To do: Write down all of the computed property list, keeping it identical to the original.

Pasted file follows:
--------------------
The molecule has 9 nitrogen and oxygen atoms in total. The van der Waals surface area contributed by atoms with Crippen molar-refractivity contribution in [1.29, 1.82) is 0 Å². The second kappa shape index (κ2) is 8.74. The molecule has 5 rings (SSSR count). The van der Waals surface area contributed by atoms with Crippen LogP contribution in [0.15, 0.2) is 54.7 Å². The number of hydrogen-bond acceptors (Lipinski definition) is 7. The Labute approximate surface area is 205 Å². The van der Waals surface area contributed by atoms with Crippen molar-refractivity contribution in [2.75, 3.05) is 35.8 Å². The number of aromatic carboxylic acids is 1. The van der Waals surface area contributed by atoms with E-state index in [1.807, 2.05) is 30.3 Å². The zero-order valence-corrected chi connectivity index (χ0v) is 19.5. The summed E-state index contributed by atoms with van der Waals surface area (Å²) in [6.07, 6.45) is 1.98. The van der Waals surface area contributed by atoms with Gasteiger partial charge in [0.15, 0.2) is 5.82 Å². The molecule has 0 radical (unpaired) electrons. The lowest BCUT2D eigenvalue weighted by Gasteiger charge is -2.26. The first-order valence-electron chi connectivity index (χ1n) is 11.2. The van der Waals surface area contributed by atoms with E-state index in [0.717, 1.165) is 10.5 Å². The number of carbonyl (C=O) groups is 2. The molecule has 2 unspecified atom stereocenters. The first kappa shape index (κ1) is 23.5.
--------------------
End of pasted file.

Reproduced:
The molecule has 9 nitrogen and oxygen atoms in total. The van der Waals surface area contributed by atoms with Crippen molar-refractivity contribution in [1.29, 1.82) is 0 Å². The second kappa shape index (κ2) is 8.74. The molecule has 5 rings (SSSR count). The van der Waals surface area contributed by atoms with Crippen LogP contribution in [0.15, 0.2) is 54.7 Å². The number of hydrogen-bond acceptors (Lipinski definition) is 7. The Labute approximate surface area is 205 Å². The van der Waals surface area contributed by atoms with Crippen molar-refractivity contribution in [2.75, 3.05) is 35.8 Å². The number of aromatic carboxylic acids is 1. The van der Waals surface area contributed by atoms with E-state index in [1.807, 2.05) is 30.3 Å². The zero-order valence-corrected chi connectivity index (χ0v) is 19.5. The summed E-state index contributed by atoms with van der Waals surface area (Å²) in [6.07, 6.45) is 1.98. The van der Waals surface area contributed by atoms with Gasteiger partial charge in [0.15, 0.2) is 5.82 Å². The molecule has 0 radical (unpaired) electrons. The lowest BCUT2D eigenvalue weighted by Gasteiger charge is -2.26. The first-order valence-electron chi connectivity index (χ1n) is 11.2. The van der Waals surface area contributed by atoms with E-state index in [0.717, 1.165) is 10.5 Å². The number of carbonyl (C=O) groups is 2. The molecule has 2 unspecified atom stereocenters. The first kappa shape index (κ1) is 23.5.